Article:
Re: [OPE-L] Ricardo and Marx on embodiment

From: Andrew Brown (A.Brown@LUBS.LEEDS.AC.UK)
Date: Thu Oct 06 2005 - 08:12:18 EDT

Thanks Jerry,

A very useful response for me. Alas, I really must try and avoid getting
into a discussion, so I must apologise for unfair brevity.

You write: "The starting point for Marx and us should not be value but
should be the commodity.  Use-value, Exchange-Value, and Value (and
abstract labour and SNLT and Money)  are all unpacked from an
examination of the commodity."

I reply:

You continue:

"All of these are social forms necessarily associated with the
commodity.  For that reason, I think it is misleading to say that value
"abstracts from use-value".  It does not!

If there is an abstraction here it is that value abstracts from a
use-value (similarly value abstracts from specific, concrete labour)."

I reply:
The sense in which use-value *is* abstracted from is as what I call a
'determinate' abstraction (adapting terminology I take from the
philosophy discipline). As a 'determinable' you are right that use value
is *not* abstracted from. It is a vital part of the commodity and one
must start with the commodity not with value as you rightly stress. The
determinate / determinable distinction also covers your absolutely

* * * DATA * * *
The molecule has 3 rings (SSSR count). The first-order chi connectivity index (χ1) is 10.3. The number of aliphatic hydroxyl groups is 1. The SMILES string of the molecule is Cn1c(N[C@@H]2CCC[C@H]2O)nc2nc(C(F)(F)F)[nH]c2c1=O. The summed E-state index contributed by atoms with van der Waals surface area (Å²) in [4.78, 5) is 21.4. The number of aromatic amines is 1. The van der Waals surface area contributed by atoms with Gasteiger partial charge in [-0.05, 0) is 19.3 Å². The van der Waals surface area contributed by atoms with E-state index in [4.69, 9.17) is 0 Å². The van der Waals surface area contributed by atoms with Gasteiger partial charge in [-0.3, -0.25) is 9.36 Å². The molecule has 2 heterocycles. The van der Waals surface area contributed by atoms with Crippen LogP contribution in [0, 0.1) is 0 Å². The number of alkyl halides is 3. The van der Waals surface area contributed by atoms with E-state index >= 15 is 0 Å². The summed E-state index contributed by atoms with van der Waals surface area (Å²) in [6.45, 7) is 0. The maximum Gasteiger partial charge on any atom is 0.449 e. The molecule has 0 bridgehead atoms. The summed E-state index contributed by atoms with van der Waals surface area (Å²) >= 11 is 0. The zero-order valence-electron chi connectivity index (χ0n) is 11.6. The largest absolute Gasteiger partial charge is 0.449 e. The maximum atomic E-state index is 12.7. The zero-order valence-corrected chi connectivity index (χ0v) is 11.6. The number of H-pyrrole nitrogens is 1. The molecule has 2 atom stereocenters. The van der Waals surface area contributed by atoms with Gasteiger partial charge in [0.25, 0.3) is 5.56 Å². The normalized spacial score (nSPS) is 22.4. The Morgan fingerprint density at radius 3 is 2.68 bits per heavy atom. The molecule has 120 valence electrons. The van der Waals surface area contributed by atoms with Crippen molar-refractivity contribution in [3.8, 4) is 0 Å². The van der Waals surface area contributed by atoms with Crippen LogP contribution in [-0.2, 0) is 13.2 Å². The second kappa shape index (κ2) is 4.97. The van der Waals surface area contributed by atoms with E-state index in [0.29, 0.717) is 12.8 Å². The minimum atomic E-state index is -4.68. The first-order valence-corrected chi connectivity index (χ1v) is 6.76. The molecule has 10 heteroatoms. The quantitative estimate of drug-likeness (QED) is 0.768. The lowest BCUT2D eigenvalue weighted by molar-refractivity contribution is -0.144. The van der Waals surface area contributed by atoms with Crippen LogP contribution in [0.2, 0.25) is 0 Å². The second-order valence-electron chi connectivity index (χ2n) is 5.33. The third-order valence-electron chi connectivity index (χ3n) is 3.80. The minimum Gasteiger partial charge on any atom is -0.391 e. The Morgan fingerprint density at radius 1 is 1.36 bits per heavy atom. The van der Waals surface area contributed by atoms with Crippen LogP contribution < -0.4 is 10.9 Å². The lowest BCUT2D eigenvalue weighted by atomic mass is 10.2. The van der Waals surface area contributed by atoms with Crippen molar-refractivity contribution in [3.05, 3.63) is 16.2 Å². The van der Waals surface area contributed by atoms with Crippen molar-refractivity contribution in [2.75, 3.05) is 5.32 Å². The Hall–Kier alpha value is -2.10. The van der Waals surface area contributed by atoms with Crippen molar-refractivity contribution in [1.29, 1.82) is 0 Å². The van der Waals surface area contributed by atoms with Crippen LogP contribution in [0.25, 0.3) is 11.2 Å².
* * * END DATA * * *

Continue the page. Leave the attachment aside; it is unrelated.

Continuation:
correct point that without use-value there is no value.

Further down you write:

"Furthermore, it is misleading to conceive of use-value as the
"natural materiality" and "corporeality" of the commodity.
Rather, use-value _itself_ is social.   _Whatever_ the material
form of the commodity,  the stamp of approval that says
a product is useful is _socially_ made and not given merely by
reference to its physical/material characteristics (although, that
can determine in some instances whether an individual product is
truly  a commodity: e.g. if grain is stored and then deteriorates to
the point that it no longer has use-value, then it is no longer
a commodity and also has neither value or exchange-value)."

I reply:
You are correct of course that use-value is social. The (materialist)
argument does not deny this, indeed stresses it, but simply points out
that social uses are constrained by the material properties of the use
value. Both materiality and social mediation are entailed in the notion
of a use-value.

You write:
"What I object to, then, even more than your conception of
value as expressing "congealed labour" is how within that
formulation use-value itself vanishes as a major explanatory
category and thus has an eerie, ghostly presence in your
conception.  Use-value, just like value, is 'out there': both
are realities, they are both made realities through the reality
of the commodity."

Use value does not vanish at all, it remains very important both because
of the use value side of production and because value must be expressed
in use-value. The determinate / determinable distinction is the key

In fact all the rest of your post is answered by reference to this
distinction. The Notes on Wagner are very consonant with my view so far
as I can tell.

Many thanks,


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